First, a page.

For Each Setback, a Stronger Comeback
To Mark Haffner, tennis is the perfect path to healing and wellness. He has plenty of experience to prove it.
You never quite know what someone is dealing with behind the scenes, and Haffner has certainly shown that — battling through a vast list of obstacles throughout his life.
He contracted meningitis as an infant, then faced a handful of learning disabilities as a child. He fought through it, eventually earning a degree from the University of Maryland. In the mid-1990s, a severe car accident caused him to suffer major shoulder and neck injuries. A decade later, he was diagnosed with bladder cancer.
His hardships have led to the perspective he has today — one he is looking to share with the students he teaches.
“You have to live life with appreciation for what you have, and live each day like it could be your last,” he said.
Haffner, who grew up in the Pittsburgh area, is a true community tennis coach. In his 25-plus years teaching in and around Pittsburgh, he’s helped thousands of adults and kids improve their lives through tennis.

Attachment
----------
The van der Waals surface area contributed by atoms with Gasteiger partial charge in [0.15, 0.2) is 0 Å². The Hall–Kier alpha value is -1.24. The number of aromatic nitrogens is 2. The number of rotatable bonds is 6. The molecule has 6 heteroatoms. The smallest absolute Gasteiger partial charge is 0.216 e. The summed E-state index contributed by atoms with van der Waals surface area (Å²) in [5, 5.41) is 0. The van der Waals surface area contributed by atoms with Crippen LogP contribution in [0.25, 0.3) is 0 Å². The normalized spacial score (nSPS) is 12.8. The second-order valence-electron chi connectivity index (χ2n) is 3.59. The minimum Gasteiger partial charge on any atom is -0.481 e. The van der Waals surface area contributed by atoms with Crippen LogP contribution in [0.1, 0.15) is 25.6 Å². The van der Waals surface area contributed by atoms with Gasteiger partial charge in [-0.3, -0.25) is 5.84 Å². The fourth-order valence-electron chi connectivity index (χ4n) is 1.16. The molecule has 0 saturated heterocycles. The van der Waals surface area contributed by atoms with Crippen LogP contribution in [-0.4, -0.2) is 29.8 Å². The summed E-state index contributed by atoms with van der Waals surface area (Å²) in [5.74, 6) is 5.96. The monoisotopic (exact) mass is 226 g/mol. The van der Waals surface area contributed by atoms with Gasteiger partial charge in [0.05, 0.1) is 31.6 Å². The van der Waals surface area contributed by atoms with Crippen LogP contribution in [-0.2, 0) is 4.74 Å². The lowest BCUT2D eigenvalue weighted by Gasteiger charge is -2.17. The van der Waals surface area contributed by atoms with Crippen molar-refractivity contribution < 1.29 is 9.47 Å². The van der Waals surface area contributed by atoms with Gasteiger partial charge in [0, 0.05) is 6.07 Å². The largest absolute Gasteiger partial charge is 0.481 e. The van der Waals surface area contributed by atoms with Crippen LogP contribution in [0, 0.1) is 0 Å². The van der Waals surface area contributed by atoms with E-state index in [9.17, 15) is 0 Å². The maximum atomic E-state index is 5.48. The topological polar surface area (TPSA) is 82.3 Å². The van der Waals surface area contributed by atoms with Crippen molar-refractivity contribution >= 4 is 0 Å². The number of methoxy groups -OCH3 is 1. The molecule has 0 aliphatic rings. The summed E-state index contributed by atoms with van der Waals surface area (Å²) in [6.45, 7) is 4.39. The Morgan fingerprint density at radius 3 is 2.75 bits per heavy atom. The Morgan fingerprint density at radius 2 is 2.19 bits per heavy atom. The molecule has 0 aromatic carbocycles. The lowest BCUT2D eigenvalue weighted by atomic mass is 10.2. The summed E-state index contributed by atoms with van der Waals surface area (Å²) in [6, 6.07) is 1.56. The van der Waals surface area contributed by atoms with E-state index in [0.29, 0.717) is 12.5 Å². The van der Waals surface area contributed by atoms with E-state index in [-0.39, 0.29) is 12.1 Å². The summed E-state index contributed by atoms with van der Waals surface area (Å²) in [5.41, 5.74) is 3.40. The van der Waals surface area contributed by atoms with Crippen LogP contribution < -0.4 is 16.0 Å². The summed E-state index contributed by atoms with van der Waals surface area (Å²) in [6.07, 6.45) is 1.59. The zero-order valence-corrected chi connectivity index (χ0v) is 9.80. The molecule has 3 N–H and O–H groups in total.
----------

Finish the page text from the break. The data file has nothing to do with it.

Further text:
He teaches in the local parks, at the Jewish Community Center in the Pittsburgh Squirrel Hill neighborhood, and in park and recreation centers around the city. He teaches summer camps and at the Boys and Girls’ Club as well.
Haffner’s coaching goes beyond tennis, too. He also coaches hockey and is involved with motivational speaking, including to families going through cancer.
For his impact on the community, he’ll be honored in May by the Jewish Sports Hall of Fame of Western Pennsylvania. The organization is awarding Haffner with the Ziggy Kahn Award, which is presented to an individual who has made an outstanding contribution to the children of the community.
“It’s an honor to be recognized like that,” he said. “So many times you’re moving so fast, you don’t think anyone notices what you’re doing. I feel very fortunate to do what I do, and to be recognized for that is just a bonus.”
Now 12 years cancer-free, Haffner said he’s staying positive and appreciative, and looking forward to a great spring and summer on the courts.
“Coaching is my favorite thing to do,” he said. “I’m excited for hopefully some sort of normal to return this year and to get back to coaching the way we could do it in the past.”
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